MBGMorden (803437) | more than 4 years ago | (#33139564)

Nefarious, sure. Not necessarily deviant. The government stores all sorts of information that they shouldn't. I'd wager that close to zero percent of that misappropriation is about deviant sexual behaviors though. It's more a case of the government loves to store information and data warehouse it. They can link all that and have even more information about the populace. Information is power.

Again, I don't agree with these scanners. IMHO, they're an invasion of privacy. I just think it's entirely hypocritical to trot out the "think of the children" defense as part of our argument against them. 99% of the time when the rest of the whack-job groups shout that mantra against video games, violent movies, regular porn on the internet, or anything else that they have an agenda against, it's not applicable. It's just as unlikely in this case too. Don't reuse arguments that have already been proven so flawed as to be regularly mocked around here.

Re:No Surprise at all (1)

clone53421 (1310749) | more than 4 years ago | (#33139592)

Deviant in the sense that it deviates from what they claimed and what the law says they’re allowed to do.

Re:No Surprise at all (2, Interesting)

Lunix Nutcase (1092239) | more than 4 years ago | (#33139584)

Neither the summary or the article say the TSA are storing images. This story is about the Marshal Service storing images. These two groups are distinct from each other.

Re:No Surprise at all (2, Informative)

clone53421 (1310749) | more than 4 years ago | (#33139678)

At their own admission the TSA has the capability in their machines. They just claim it isn’t “activated” in the airport scanners. Mhmm. Prove it.

Re:No Surprise at all (2, Insightful)

blueg3 (192743) | more than 4 years ago | (#33139590)

The TSA claimed they're not storing the images, and the U.S. Marshals (at one location) are storing the images. Those aren't the same organization.

Re:No Surprise at all (1)

clone53421 (1310749) | more than 4 years ago | (#33139734)

No, but what reason do we have to believe that the TSA is telling the truth when they say that their machines cannot store the images, when the U.S. Marshals are using similar machines and were storing images? Particularly after we already know that “TSA requires AIT machines to have the capability to retain and export imagines only for testing, training, and evaluation purposes” and “[w]hile the equipment has the capability of collecting and storing an image, the image storage functions will be disabled by the manufacturer before the devices are placed in an airport and will not have the capability to be activated by operators.”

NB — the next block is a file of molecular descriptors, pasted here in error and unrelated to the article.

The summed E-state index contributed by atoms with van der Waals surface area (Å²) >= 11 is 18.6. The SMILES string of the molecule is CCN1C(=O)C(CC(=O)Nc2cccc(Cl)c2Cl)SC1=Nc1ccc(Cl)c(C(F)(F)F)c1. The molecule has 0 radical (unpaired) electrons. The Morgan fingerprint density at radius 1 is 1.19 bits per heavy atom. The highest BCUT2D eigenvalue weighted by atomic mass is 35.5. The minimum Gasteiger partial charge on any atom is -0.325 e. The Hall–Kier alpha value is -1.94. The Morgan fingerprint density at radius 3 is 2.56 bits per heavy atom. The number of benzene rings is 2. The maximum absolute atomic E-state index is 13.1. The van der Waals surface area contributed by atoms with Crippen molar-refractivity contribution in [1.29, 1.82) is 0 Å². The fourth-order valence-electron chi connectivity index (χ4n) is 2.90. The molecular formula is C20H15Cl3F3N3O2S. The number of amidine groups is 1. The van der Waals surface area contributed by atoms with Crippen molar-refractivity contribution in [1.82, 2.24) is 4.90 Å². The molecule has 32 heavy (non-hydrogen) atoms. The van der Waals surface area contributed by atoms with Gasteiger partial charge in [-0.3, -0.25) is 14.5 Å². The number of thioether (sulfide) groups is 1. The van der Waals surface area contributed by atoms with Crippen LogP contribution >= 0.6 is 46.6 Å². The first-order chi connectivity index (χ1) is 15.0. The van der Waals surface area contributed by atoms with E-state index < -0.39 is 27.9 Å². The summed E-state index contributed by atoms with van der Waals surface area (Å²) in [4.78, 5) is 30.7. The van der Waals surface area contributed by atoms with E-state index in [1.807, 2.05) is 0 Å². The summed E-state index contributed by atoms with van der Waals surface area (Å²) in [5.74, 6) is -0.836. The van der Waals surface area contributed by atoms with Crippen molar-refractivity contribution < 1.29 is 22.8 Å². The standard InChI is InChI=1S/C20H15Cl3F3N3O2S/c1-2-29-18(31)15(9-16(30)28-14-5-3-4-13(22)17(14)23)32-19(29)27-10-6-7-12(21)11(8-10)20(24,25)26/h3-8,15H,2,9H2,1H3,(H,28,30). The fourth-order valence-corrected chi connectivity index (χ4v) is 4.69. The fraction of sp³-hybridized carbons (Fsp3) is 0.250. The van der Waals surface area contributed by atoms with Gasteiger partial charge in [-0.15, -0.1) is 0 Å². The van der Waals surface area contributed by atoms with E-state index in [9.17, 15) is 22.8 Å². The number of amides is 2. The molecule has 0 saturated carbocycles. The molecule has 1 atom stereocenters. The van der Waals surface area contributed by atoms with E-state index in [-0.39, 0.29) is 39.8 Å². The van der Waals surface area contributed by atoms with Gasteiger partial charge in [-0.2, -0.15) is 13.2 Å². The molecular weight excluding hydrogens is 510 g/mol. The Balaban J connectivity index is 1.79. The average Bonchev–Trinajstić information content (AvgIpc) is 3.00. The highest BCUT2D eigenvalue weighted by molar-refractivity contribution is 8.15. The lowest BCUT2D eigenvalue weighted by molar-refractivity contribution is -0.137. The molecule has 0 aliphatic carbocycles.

Right. Prove it.

Re:No Surprise at all (1, Interesting)

MarkusH (198450) | more than 4 years ago | (#33139450)

What if some agent took the picture of a 12 year old girl home to "enjoy" in his free time? Could he be charged with possession of child pornography then? I'd say yes.

Re:No Surprise at all (3, Insightful)

MBGMorden (803437) | more than 4 years ago | (#33139486)

Possibly. It's not a guarantee. If the photo was legal then what he does with it could be viewed as irrelevant. In that case it'd be no more a legal problem than if they were "enjoying" the kids section of the latest JC Penny flyer.

Either way, it's still a "what if" scenario in the end. Until that's proven then the point is moot.

Re:No Surprise at all (1)

clone53421 (1310749) | more than 4 years ago | (#33139540)

I’m pretty sure that a basically-nude photograph of someone taken without their consent is pretty much always illegal regardless of their age.

Re:No Surprise at all (1)

blueg3 (192743) | more than 4 years ago | (#33139612)

They're neither photographs nor "basically-nude" in the conventional sense. But regardless, the image is taken with your consent.